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Assembly members are vowing to expand funding for treatment for opioid addiction in New York. The Assembly Minority Task Force on Heroin Addiction presented their report Monday in the assembly chamber.

Three Republican Assembly members are credited with writing the report that proposes solutions based on a series of local hearings about the heroin addiction problem in New York state.

Tom Magnarelli / WRVO News

Onondaga County held a heroin and opioid forum to provide information on the drug epidemic and how users can get help. Onondaga County Health Commissioner Dr. Indu Gupta said people who are addicted to prescription opioids are 40 times more likely to become addicted to heroin.

Ellen Abbott / WRVO News

The Onondaga County Sheriff’s Department is starting up a couple of new programs in response to the opioid abuse epidemic in Central New York. 

Addicted inmates at the Onondaga County Justice Center will have an option to help start the process of kicking the habit, with a dose of a drug called Vivitrol. 

Opioid overdose deaths up nationally; NY state reacts

Dec 14, 2015
yourblogondrugs.com / Flickr

More Americans died last year of opioid overdoses than did the year before.

The U.S. Department of Health and Human Services is responding to data that shows deaths by heroin more than tripled since 2010, and so is New York state.

The Centers for Disease Control and Prevention reports more than 47,000 deaths in 2014 from prescription opioid painkillers and heroin combined. That’s an increase over the previous year.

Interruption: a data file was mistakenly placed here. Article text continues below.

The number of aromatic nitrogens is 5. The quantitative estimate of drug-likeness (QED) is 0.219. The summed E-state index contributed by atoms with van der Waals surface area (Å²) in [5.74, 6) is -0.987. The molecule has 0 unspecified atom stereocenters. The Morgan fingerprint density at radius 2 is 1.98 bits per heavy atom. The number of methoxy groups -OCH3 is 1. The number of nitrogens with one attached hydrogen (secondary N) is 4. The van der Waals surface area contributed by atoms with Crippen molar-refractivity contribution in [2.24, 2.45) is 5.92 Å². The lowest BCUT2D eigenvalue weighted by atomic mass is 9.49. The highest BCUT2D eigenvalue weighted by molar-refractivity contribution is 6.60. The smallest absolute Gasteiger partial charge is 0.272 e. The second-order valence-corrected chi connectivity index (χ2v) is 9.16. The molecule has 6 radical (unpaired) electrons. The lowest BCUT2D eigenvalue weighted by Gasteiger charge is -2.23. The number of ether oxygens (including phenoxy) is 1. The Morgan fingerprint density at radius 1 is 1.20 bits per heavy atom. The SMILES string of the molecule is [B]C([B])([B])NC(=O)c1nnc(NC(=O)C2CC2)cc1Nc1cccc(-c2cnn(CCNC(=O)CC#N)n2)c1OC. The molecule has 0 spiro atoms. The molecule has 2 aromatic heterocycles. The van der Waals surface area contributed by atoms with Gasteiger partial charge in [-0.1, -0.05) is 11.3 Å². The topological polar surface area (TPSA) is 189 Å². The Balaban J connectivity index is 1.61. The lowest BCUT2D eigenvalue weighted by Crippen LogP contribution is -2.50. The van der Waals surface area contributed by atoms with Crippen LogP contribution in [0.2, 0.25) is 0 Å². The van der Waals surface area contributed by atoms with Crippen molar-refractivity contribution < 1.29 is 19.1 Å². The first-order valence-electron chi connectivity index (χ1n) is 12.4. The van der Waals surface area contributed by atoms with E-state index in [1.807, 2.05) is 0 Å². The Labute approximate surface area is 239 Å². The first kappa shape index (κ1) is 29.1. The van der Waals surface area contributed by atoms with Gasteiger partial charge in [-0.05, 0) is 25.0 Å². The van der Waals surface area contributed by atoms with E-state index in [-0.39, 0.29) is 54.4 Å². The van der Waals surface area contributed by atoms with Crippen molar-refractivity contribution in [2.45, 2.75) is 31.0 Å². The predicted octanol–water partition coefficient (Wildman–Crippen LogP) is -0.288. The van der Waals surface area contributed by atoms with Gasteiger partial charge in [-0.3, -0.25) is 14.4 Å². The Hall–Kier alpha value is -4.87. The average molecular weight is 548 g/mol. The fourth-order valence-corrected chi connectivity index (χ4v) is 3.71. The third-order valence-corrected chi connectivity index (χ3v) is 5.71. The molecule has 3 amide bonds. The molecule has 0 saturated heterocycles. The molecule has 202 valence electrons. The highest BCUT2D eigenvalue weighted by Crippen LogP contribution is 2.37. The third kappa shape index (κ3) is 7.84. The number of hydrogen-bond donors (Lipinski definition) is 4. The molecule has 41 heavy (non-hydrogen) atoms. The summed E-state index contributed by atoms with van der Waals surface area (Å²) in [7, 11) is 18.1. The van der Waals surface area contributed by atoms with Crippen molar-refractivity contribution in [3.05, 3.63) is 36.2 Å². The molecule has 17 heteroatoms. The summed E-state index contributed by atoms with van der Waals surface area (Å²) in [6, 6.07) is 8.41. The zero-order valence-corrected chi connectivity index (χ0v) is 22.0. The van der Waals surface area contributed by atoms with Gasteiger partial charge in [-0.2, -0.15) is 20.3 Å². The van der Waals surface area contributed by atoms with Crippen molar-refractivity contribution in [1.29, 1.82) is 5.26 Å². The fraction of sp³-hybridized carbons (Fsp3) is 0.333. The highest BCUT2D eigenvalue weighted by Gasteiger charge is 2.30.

Feds move to curb overdose deaths

Oct 9, 2015

The federal government wants to curb the number of deaths from opioid drug overdoses. The U.S. Department of Health and Human Services (HHS) hopes to make in-roads by funding intervention and prevention.

HHS Secretary Silvia Burwell recently announced initiatives that target heroin and opioid deaths and dependence across the country. $133 million has been allocated to programs for treatment and education.

Chris Jones, director of science policy at HHS, says much of the education about opioids needs to be directed at medical professionals.

Key Foster / Flickr

The Onondaga County Drug Task Force continues to look for ways to keep prescription drugs out of the wrong hands. A new pilot program launched this month will place them in the hands of police.

Nine police agencies, including the Onondaga County Sheriff’s Department, are putting out collection bins in their offices for unused prescription and non-prescription drugs, as well as used needles.

Gail Banach, of the Upstate New York Poison Center, says the idea is to create a safe place to drop drugs that otherwise could be abused.

Ellen Abbott / WRVO News

Democrats in the New York State Assembly have come through with some cash for Crouse Hospital in Syracuse to help fund its opioid and heroin abuse program.  

The majority conference is committing $400,000 to Crouse, which runs the only methadone program in the region. It’s struggling to keep up with demand spurred by the recent spike in heroin and opiate addiction across the country and in central New York. Right now the program serves 600 patients; another 500 are on a waiting list. The hospital treats patients who are from the Southern Tier to the North Country.

Michelle Faust / WXXI

 

Deaths from drug overdose have outpaced automobile accidents as the leading cause of injury in 35 states, including New York. But the state is making strides to curtail that trend. Physicians are integral to treating addiction, but the country has a shortage of doctors with training in the specialty.

Tom Magnarelli